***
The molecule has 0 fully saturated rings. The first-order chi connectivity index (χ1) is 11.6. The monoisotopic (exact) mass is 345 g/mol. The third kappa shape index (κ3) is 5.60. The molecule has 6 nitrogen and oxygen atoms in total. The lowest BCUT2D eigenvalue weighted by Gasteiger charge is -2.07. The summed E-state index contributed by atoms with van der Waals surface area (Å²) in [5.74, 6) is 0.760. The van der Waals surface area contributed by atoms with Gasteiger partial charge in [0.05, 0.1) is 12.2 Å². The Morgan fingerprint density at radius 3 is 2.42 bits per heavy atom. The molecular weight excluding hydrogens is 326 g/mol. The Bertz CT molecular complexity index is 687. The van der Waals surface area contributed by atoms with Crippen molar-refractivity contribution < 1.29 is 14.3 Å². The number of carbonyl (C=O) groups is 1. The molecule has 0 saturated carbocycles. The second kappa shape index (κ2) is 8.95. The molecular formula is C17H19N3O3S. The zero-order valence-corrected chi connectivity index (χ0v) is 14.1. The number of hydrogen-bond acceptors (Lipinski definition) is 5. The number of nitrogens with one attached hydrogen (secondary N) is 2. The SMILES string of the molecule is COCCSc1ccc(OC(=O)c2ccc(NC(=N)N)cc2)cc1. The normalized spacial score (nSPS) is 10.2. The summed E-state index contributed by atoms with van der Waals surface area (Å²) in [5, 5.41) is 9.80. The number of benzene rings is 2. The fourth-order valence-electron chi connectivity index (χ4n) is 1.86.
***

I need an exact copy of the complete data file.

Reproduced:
The molecule has 0 fully saturated rings. The first-order chi connectivity index (χ1) is 11.6. The monoisotopic (exact) mass is 345 g/mol. The third kappa shape index (κ3) is 5.60. The molecule has 6 nitrogen and oxygen atoms in total. The lowest BCUT2D eigenvalue weighted by Gasteiger charge is -2.07. The summed E-state index contributed by atoms with van der Waals surface area (Å²) in [5.74, 6) is 0.760. The van der Waals surface area contributed by atoms with Gasteiger partial charge in [0.05, 0.1) is 12.2 Å². The Morgan fingerprint density at radius 3 is 2.42 bits per heavy atom. The molecular weight excluding hydrogens is 326 g/mol. The Bertz CT molecular complexity index is 687. The van der Waals surface area contributed by atoms with Crippen molar-refractivity contribution < 1.29 is 14.3 Å². The number of carbonyl (C=O) groups is 1. The molecule has 0 saturated carbocycles. The second kappa shape index (κ2) is 8.95. The molecular formula is C17H19N3O3S. The zero-order valence-corrected chi connectivity index (χ0v) is 14.1. The number of hydrogen-bond acceptors (Lipinski definition) is 5. The number of nitrogens with one attached hydrogen (secondary N) is 2. The SMILES string of the molecule is COCCSc1ccc(OC(=O)c2ccc(NC(=N)N)cc2)cc1. The normalized spacial score (nSPS) is 10.2. The summed E-state index contributed by atoms with van der Waals surface area (Å²) in [5, 5.41) is 9.80. The number of benzene rings is 2. The fourth-order valence-electron chi connectivity index (χ4n) is 1.86.